And if you look for it, you’ll see the hypocrisy everywhere. Another example: Kadir criticizes the hegemonic history of squatting in Amsterdam (1980s glory days), but just repeats it herself. She scorns the nostalgic views of the movement, but then says “squatting was widespread in the 1980s when it was idealistic. Now its done mainly by foreigners who do it for free housing rather than out of ideals.” And another example : She talks about how history is told by those who have the privilege of writing it without examining her own privilege. Another: Kadir writes that people should study the history of Surinaamers squatting in Amsterdam in the 1970s and 1980s, but acknowledges that she did not do it herself. Another: she emphasizes the importance of interviewing women (of course valid to say), but at one point uses the opinions of three men “as a result of methodological coincidence / convenience.” I really would recommend to anyone who reads the book to see if she is really passing the criticisms she rolls out.

5 Here are some comments of Amsterdam squatters when the book has been published so that you can judge how people in the scene have found the book: A comrade of Joe’s Garage (a social center in Amsterdam) was angry that she was cooking with them, and so on, without informing that they were research subjects and that she would repeat midnight conversations in a PhD. Very unethical.

I realized after a few months that the cost of squatting had outweighed the benefits and moved to rental accommodation to finish my dissertation.

In memory of Ouwesiem

It is with sadness that we pass on the news that Ouwesiem has died yesterday. He was active for decades in the Dutch squatters movement and known to many. We will commemorate our loss by continuing the fight!

More updates in Dutch at


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Utrecht: Watertower squatted to protest squatban, later evicted

Yesterday (October 1) a water tower in Utrecht (in the Netherlands) was squatted to mark seven years since the criminalisation of squatting. The long empty building (which was already squatted in the past) is a perfect example of the necessity to occupy empty buildings. A big banner was put on the building saying ‘Fuck the squatban.’ Unfortunately the state responded with overwhelming force and evicted the building the same day. According to reports, seven people were arrested, six squatters and one person outside for “insulting the police”. Solidarity with the arrestees!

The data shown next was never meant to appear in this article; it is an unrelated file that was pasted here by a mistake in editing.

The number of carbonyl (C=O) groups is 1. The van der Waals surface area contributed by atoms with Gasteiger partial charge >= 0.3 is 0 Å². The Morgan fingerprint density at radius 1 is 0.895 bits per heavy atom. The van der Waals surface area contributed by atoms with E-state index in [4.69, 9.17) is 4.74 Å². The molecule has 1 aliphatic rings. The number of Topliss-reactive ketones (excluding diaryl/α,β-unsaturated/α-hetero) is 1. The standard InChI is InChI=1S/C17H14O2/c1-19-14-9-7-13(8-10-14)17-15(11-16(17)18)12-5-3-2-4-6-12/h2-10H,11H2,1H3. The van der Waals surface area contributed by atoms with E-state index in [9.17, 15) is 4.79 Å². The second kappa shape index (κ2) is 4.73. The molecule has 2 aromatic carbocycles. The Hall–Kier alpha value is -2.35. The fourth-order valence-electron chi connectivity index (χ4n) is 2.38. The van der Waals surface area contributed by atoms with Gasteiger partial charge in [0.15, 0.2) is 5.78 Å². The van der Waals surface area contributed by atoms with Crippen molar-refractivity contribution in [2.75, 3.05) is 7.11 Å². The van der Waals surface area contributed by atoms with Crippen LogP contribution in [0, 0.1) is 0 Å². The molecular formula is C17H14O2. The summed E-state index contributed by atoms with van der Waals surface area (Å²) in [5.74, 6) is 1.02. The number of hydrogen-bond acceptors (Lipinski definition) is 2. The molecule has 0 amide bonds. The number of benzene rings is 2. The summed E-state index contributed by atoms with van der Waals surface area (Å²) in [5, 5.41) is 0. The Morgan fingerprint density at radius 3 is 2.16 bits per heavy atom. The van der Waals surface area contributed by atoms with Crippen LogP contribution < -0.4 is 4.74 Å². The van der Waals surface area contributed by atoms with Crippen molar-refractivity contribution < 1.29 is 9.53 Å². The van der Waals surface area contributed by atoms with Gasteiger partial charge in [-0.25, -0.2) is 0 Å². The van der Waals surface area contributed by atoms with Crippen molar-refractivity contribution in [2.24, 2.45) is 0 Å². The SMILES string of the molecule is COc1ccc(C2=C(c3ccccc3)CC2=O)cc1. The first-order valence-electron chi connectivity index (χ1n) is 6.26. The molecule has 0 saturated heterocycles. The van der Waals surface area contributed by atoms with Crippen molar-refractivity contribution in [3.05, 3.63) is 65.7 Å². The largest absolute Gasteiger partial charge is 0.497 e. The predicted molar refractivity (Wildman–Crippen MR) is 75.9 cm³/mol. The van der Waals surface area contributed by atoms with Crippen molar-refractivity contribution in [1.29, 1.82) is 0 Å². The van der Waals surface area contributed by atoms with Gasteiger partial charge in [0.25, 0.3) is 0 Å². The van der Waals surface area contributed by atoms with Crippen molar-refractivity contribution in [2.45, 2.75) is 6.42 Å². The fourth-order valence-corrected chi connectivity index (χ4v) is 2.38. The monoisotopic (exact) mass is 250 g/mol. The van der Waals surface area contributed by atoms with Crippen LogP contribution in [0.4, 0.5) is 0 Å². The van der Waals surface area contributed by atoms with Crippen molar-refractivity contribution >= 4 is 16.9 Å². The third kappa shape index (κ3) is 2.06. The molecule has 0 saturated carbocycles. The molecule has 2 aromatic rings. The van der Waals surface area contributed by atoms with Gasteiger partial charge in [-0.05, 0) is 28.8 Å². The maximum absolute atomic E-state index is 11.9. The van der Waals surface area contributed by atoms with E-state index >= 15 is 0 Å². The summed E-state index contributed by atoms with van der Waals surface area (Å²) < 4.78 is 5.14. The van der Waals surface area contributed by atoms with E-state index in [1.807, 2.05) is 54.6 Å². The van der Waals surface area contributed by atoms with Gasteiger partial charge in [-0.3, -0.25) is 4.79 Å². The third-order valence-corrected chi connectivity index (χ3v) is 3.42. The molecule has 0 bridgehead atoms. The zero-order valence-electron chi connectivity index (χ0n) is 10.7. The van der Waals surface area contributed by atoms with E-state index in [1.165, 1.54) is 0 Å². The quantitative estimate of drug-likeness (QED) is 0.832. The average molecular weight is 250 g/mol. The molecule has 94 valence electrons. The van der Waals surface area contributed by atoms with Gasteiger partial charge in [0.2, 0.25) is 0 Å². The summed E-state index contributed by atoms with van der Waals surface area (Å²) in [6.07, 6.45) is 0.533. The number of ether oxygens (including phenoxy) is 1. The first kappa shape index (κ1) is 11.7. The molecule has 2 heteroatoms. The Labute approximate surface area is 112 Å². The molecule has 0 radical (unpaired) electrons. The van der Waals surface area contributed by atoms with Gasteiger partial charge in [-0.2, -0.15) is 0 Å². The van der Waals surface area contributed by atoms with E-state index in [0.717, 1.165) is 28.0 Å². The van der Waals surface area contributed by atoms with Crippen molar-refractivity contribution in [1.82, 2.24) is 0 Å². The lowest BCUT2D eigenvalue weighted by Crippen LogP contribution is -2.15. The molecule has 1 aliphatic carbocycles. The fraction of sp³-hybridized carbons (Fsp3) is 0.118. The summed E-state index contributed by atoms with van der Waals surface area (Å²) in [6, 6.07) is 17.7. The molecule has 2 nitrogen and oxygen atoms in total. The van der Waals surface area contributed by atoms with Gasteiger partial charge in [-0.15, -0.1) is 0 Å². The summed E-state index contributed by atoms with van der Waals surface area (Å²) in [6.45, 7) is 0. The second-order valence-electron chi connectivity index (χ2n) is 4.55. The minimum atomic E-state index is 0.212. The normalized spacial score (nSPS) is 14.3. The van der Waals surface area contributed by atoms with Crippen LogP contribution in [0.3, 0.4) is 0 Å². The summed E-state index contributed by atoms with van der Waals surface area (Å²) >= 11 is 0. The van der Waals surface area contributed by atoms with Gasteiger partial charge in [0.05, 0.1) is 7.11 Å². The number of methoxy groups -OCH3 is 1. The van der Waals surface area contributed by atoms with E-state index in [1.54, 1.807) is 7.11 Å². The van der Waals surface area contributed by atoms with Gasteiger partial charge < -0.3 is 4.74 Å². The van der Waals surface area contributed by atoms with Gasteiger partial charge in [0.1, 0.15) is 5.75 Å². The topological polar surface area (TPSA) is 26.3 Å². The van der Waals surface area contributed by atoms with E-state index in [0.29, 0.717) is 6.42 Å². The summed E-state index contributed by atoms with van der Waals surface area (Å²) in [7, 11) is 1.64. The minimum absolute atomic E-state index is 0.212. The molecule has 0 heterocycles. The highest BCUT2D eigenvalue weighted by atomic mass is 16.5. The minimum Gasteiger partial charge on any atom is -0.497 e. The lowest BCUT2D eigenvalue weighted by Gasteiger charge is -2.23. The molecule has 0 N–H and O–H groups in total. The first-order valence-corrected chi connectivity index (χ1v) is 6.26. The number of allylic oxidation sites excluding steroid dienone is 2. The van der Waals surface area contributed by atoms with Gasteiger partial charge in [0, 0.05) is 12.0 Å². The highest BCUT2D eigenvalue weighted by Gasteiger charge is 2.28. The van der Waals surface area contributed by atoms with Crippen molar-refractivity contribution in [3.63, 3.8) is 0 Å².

Here follows a (quickly translated) statement from the squatters:
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Proposal to create an International Anarchist Defence Fund

In summer of 2017 a few activists discussed the idea of creating an International Anarchist Defense Fund.

Why is it needed?
Basically, it is a Fund that is supposed to financially help anarchist who got in trouble for their activism (either repression or medical problems). It’s true, there are a bunch of ABC chapters or other support groups all over the world, but in many places there are still not enough money or activists to maintain a solidarity campaign on their own. Thus, this fund is seen as a way to complement the work existing solidarity groups and to provide support to individuals with no or little support.
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Prague – Summary of the current situation for Klinika social centre

On Tuesday 5th September 2017 the Prague municipal court by its decision opened the way for the eviction of Klinika. Our appeal was rejected as the court upheld the view of the state (owner of the house) that they were within their rights not to extend the contract with us. The collective is convinced that the autonomous social centre can remain functioning regardless of the decision. It is senseless to destroy a functional social centre visited by thousands of people for an uncertain and highly uneconomical reconstruction of the building into offices, whose approval alone will take a few years due to the need to change the zoning regulations which do not allow offices at the site.